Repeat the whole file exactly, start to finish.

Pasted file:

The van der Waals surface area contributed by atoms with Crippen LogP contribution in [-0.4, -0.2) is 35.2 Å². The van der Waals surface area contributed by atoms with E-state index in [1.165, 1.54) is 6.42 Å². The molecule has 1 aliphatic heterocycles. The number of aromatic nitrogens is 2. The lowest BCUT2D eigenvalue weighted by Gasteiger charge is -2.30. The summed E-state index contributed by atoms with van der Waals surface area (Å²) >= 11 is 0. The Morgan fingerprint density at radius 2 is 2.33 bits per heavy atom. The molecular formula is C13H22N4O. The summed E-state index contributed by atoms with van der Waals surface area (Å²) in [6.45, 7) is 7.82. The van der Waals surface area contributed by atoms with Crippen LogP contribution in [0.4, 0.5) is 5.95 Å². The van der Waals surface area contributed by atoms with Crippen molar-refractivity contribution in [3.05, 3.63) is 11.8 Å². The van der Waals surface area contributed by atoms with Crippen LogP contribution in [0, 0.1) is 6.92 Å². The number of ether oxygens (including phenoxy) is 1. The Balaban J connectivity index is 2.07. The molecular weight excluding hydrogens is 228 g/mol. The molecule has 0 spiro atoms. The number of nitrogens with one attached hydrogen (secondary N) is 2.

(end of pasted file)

The van der Waals surface area contributed by atoms with Crippen LogP contribution in [-0.4, -0.2) is 35.2 Å². The van der Waals surface area contributed by atoms with E-state index in [1.165, 1.54) is 6.42 Å². The molecule has 1 aliphatic heterocycles. The number of aromatic nitrogens is 2. The lowest BCUT2D eigenvalue weighted by Gasteiger charge is -2.30. The summed E-state index contributed by atoms with van der Waals surface area (Å²) >= 11 is 0. The Morgan fingerprint density at radius 2 is 2.33 bits per heavy atom. The molecular formula is C13H22N4O. The summed E-state index contributed by atoms with van der Waals surface area (Å²) in [6.45, 7) is 7.82. The van der Waals surface area contributed by atoms with Crippen LogP contribution in [0.4, 0.5) is 5.95 Å². The van der Waals surface area contributed by atoms with Crippen molar-refractivity contribution in [3.05, 3.63) is 11.8 Å². The van der Waals surface area contributed by atoms with Crippen LogP contribution in [0, 0.1) is 6.92 Å². The number of ether oxygens (including phenoxy) is 1. The Balaban J connectivity index is 2.07. The molecular weight excluding hydrogens is 228 g/mol. The molecule has 0 spiro atoms. The number of nitrogens with one attached hydrogen (secondary N) is 2.